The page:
This pulls in the COSMOS suite framework including the OpenC3::Suite and OpenC3::Group classes. Any methods starting with ‘script’, ‘op’, or ‘test’ which are implemented inside a OpenC3::Group class are automatically included as scripts to run. For example, in the above image, you’ll notice the ‘script_1_method_with_long_name’ is in the Script drop down menu. Here’s another simple example:
class ExampleGroup < OpenC3::Group def setup puts "setup" end def script_1 puts "script 1" end def teardown puts "teardown" end end
The setup and teardown methods are special methods which enable the Setup and Teardown buttons next to the Group drop down menu. Clicking these buttons runs the associated method.
Groups are added to Suites by creating a class inheriting from OpenC3::Suite and then calling the add_group method. For example:
class MySuite < OpenC3::Suite def initialize super() add_group('ExampleGroup') end def setup puts "Suite setup" end def teardown puts "Suite teardown" end end
Again there are setup and teardown methods which enable the Setup and Teardown buttons next to the Suite drop down menu.
Multiple Suites and Groups can be created in the same file and will be parsed and added to the drop down menus. Clicking Start at the Suite level will run ALL Groups and ALL Scripts within each Group. Similarly, clicking Start at the Group level will run all Scripts in the Group. Clicking Start next to the Script will run just the single Script.
Script Suite Options
Opening a Script Suite creates six checkboxes which provide options to the running script.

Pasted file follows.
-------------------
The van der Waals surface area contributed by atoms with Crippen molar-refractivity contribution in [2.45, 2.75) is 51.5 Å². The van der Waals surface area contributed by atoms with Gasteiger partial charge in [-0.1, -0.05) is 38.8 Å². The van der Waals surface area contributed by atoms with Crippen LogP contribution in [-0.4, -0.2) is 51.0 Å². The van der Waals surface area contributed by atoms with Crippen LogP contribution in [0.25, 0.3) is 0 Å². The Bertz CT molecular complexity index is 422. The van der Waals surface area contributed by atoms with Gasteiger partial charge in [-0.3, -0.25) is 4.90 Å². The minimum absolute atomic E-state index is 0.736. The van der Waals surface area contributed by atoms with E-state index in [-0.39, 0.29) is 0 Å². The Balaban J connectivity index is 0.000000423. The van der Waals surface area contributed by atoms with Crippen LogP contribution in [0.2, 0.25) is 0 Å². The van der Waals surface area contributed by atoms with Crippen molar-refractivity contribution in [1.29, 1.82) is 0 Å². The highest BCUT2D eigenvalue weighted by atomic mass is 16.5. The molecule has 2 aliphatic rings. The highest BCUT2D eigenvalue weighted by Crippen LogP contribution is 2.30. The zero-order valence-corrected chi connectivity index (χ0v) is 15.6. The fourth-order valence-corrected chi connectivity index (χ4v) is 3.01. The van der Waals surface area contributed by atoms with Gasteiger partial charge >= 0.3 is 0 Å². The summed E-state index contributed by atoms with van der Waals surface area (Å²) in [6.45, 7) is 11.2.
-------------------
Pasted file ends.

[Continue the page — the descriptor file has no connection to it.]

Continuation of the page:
Pause on Error
Pauses the script if an error is encountered. This is the default and identical to how normal scripts are executed. Unchecking this box allows the script to continue past errors without user intervention. Similar to the User clicking Go upon encountering an error.
Continue after Error
Continue the script if an error is encountered. This is the default and identical to how normal scripts are executed. Unchecking this box means that the script will end after the first encountered error and execution will continue with any other scripts in the Suite/Group.
Abort after Error
Abort the entire execution upon encountering an error. If the first Script in a Suite’s Group encounters an error the entire Suite will stop execution right there.
Set a Ruby global variable called
$manual to true. Setting this box only allows the script author to determine if the operator wants to execute manual steps or not. It is up the script author to use
$manual in their scripts.
Loop whatever the user Started continuously. If the user clicks Start next to the Group then the entire Group will be looped. This is useful to catch and debug those tricky timing errors that only sometimes happen.
Break Loop on Error
Break the loop if an Error occurs. Only available if the Loop option is set.
When you enable the Debug prompt an additional line appears between the script and the Log Messages. You can type local variables to cause them to be output in the Log Messages. You can also set local variables by typing
var = 10.
The Step button allows you to step line by line through the script. Clicking Go continues regular execution.